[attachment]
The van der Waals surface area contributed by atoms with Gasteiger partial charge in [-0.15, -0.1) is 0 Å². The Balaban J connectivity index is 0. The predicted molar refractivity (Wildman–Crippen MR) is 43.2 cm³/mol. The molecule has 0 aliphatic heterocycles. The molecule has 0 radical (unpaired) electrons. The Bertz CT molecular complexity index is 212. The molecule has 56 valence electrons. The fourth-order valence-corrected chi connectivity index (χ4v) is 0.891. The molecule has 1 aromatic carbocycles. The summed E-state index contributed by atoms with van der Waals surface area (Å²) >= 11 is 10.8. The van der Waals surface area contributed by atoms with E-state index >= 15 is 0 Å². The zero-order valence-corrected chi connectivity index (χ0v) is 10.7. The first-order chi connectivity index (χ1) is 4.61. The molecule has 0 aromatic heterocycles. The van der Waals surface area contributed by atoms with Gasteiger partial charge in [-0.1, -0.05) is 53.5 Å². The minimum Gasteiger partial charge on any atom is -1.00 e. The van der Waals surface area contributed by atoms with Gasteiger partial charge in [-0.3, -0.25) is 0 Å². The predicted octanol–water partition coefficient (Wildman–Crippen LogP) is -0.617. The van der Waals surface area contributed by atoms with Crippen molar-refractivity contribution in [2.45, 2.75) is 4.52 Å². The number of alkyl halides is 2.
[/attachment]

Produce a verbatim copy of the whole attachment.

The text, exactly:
The van der Waals surface area contributed by atoms with Gasteiger partial charge in [-0.15, -0.1) is 0 Å². The Balaban J connectivity index is 0. The predicted molar refractivity (Wildman–Crippen MR) is 43.2 cm³/mol. The molecule has 0 aliphatic heterocycles. The molecule has 0 radical (unpaired) electrons. The Bertz CT molecular complexity index is 212. The molecule has 56 valence electrons. The fourth-order valence-corrected chi connectivity index (χ4v) is 0.891. The molecule has 1 aromatic carbocycles. The summed E-state index contributed by atoms with van der Waals surface area (Å²) >= 11 is 10.8. The van der Waals surface area contributed by atoms with E-state index >= 15 is 0 Å². The zero-order valence-corrected chi connectivity index (χ0v) is 10.7. The first-order chi connectivity index (χ1) is 4.61. The molecule has 0 aromatic heterocycles. The van der Waals surface area contributed by atoms with Gasteiger partial charge in [-0.1, -0.05) is 53.5 Å². The minimum Gasteiger partial charge on any atom is -1.00 e. The van der Waals surface area contributed by atoms with Gasteiger partial charge in [-0.3, -0.25) is 0 Å². The predicted octanol–water partition coefficient (Wildman–Crippen LogP) is -0.617. The van der Waals surface area contributed by atoms with Crippen molar-refractivity contribution in [2.45, 2.75) is 4.52 Å². The number of alkyl halides is 2.